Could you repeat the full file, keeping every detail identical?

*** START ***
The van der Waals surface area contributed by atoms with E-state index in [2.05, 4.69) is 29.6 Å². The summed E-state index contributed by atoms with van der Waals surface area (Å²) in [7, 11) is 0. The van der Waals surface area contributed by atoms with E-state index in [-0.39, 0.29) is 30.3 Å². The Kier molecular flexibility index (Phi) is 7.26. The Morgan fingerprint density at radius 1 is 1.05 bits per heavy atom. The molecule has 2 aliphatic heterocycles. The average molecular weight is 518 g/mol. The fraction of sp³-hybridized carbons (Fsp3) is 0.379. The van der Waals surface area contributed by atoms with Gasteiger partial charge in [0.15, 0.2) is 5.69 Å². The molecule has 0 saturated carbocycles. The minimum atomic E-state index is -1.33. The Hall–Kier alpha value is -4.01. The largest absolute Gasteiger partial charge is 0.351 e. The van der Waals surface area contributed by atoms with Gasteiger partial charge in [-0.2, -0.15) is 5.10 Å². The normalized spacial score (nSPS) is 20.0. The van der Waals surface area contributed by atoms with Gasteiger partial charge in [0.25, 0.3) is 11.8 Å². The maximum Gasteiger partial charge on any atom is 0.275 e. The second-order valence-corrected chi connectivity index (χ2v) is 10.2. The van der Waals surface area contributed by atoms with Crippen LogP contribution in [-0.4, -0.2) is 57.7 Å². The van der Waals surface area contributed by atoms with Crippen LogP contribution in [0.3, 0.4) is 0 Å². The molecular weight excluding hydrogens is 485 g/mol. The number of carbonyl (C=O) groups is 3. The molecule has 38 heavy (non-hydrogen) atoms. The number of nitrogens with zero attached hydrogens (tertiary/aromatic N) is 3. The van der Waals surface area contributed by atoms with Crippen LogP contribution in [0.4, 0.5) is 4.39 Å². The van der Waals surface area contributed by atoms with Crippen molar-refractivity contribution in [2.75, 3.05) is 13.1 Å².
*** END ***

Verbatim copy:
The van der Waals surface area contributed by atoms with E-state index in [2.05, 4.69) is 29.6 Å². The summed E-state index contributed by atoms with van der Waals surface area (Å²) in [7, 11) is 0. The van der Waals surface area contributed by atoms with E-state index in [-0.39, 0.29) is 30.3 Å². The Kier molecular flexibility index (Phi) is 7.26. The Morgan fingerprint density at radius 1 is 1.05 bits per heavy atom. The molecule has 2 aliphatic heterocycles. The average molecular weight is 518 g/mol. The fraction of sp³-hybridized carbons (Fsp3) is 0.379. The van der Waals surface area contributed by atoms with Gasteiger partial charge in [0.15, 0.2) is 5.69 Å². The molecule has 0 saturated carbocycles. The minimum atomic E-state index is -1.33. The Hall–Kier alpha value is -4.01. The largest absolute Gasteiger partial charge is 0.351 e. The van der Waals surface area contributed by atoms with Gasteiger partial charge in [-0.2, -0.15) is 5.10 Å². The normalized spacial score (nSPS) is 20.0. The van der Waals surface area contributed by atoms with Gasteiger partial charge in [0.25, 0.3) is 11.8 Å². The maximum Gasteiger partial charge on any atom is 0.275 e. The second-order valence-corrected chi connectivity index (χ2v) is 10.2. The van der Waals surface area contributed by atoms with Crippen LogP contribution in [-0.4, -0.2) is 57.7 Å². The van der Waals surface area contributed by atoms with Crippen LogP contribution in [0.3, 0.4) is 0 Å². The molecular weight excluding hydrogens is 485 g/mol. The number of carbonyl (C=O) groups is 3. The molecule has 38 heavy (non-hydrogen) atoms. The number of nitrogens with zero attached hydrogens (tertiary/aromatic N) is 3. The van der Waals surface area contributed by atoms with Crippen LogP contribution in [0.4, 0.5) is 4.39 Å². The van der Waals surface area contributed by atoms with Crippen molar-refractivity contribution in [2.75, 3.05) is 13.1 Å².